Tout Wars Weekend was another great one in New York City.
A couple weeks ago, I took a look back at my TGFBI team.
I wanted to do the same with my 2018 NFBC Online Championship team, which tied for eighth in the overall, mainly because I was curious myself about my later-round picks and in-season pickups.
Earlier today, Brian Slack of BaseballHQ asked if I had posted a write-up about my TGFBI-winning team. I never really had the chance — we were right into the magazine, which you can order here, by the way.
I thought I would take a little time on this lazy Sunday to look back at my draft and a full list of in-season transactions:
This was a pretty good season for me.
I won the overall championship in The Great Fantasy Baseball Invitational and finished top 10 in the NFBC RotoWire Online Championship among 1,764 teams.
However, it wasn’t all sunshine and rainbows. And realistically, nobody wants to hear about my successes anyway. It’s my opinion that in this game, looking at one’s failures is more productive than looking at one’s successes, so I wanted to take some time to look back at what I got wrong.
This is just scratching the surface:
Jose Peraza, SS, CIN – This was probably my biggest whiff of the season, and it was with a player on my favorite team. What I saw with my own two eyes in 2017 was beyond ugly. Part of it was body language — he wasn’t confident at all — but the numbers backed it up: no power (.066 ISO), no patience (3.9 percent walk rate), a 21.6 percent line-drive rate (down nearly six percentage points from 2016). I thought an ADP around pick 200 was way too high. I guess the lesson here is that it’s OK to overlook some warts and gamble on a player with pedigree outside the top 175 or so, especially when he plays a premium position, plays in an advantageous home park and helps in a scarce category.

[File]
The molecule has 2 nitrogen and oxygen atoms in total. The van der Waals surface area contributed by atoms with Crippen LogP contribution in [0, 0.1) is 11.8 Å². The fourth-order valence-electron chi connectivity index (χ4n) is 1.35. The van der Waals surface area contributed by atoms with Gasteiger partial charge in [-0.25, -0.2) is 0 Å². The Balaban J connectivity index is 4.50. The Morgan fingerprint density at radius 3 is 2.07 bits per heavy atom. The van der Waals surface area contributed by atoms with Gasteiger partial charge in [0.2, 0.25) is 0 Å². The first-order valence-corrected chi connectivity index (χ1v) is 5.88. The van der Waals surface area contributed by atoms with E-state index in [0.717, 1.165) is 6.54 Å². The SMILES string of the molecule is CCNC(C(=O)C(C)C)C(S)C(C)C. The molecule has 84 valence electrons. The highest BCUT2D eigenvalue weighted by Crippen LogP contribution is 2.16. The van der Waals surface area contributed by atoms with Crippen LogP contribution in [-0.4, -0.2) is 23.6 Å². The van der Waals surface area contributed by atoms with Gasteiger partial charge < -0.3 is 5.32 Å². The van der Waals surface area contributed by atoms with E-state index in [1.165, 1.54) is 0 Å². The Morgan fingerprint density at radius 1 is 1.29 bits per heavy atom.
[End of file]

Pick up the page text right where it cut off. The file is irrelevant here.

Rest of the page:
It was a surreal experience last weekend taking the ferry from lower Manhattan and arriving at Richmond County Bank Ballpark, home of the Staten Island Yankees, for the 2018 Tout Wars auctions.
This was just my second year competing in Tout Wars, and there was a major change in my league: the decision was made to move from H2H categories to a H2H points format.
This change had a dramatic effect on how most of us valued players and production. Knowing your format is so important — if you play in anything other than a standard 5×5 Rotisserie league, you can’t just draft from a standard cheat sheet or gauge value based on ADP.
The scoring system:
Hitting Points: Single=1, Double=2, Triple=3, HR=4, BB=1, Strikeouts=-.5, Runs=1, RBI=1, Stolen Base=2, Caught Stealing=-1
Last weekend I took part in my second AL-only LABR auction.
For the uninitiated, LABR (pronounced “labor”) stands for League of Alternative Baseball Reality. Founded in 1994, it was the first high-profile experts league of its kind. Check out its Wikipedia page.
To say it’s a tremendous honor to be a part of the league would be a huge understatement. The entire weekend is a blast, hanging out in Arizona and talking baseball with the best minds in the industry.
There were a few of key lessons I learned in my first year. My crucial mistakes:
- I didn’t spread my budget around as well as I should have and ended up with three $1 hitters on my team (four $1 players total).
- I valued volume over skills too much on the pitching side.
With that in mind, and with a core of key players pinpointed that I wanted to build around — Giancarlo Stanton, Blake Snell, Mike Clevinger, Wilson Ramos, Dustin Fowler, Blake Treinen, Keone Kela, and A.J. Puk were all players that I knew I liked more than most — I set about creating what will hopefully be a championship-winning team.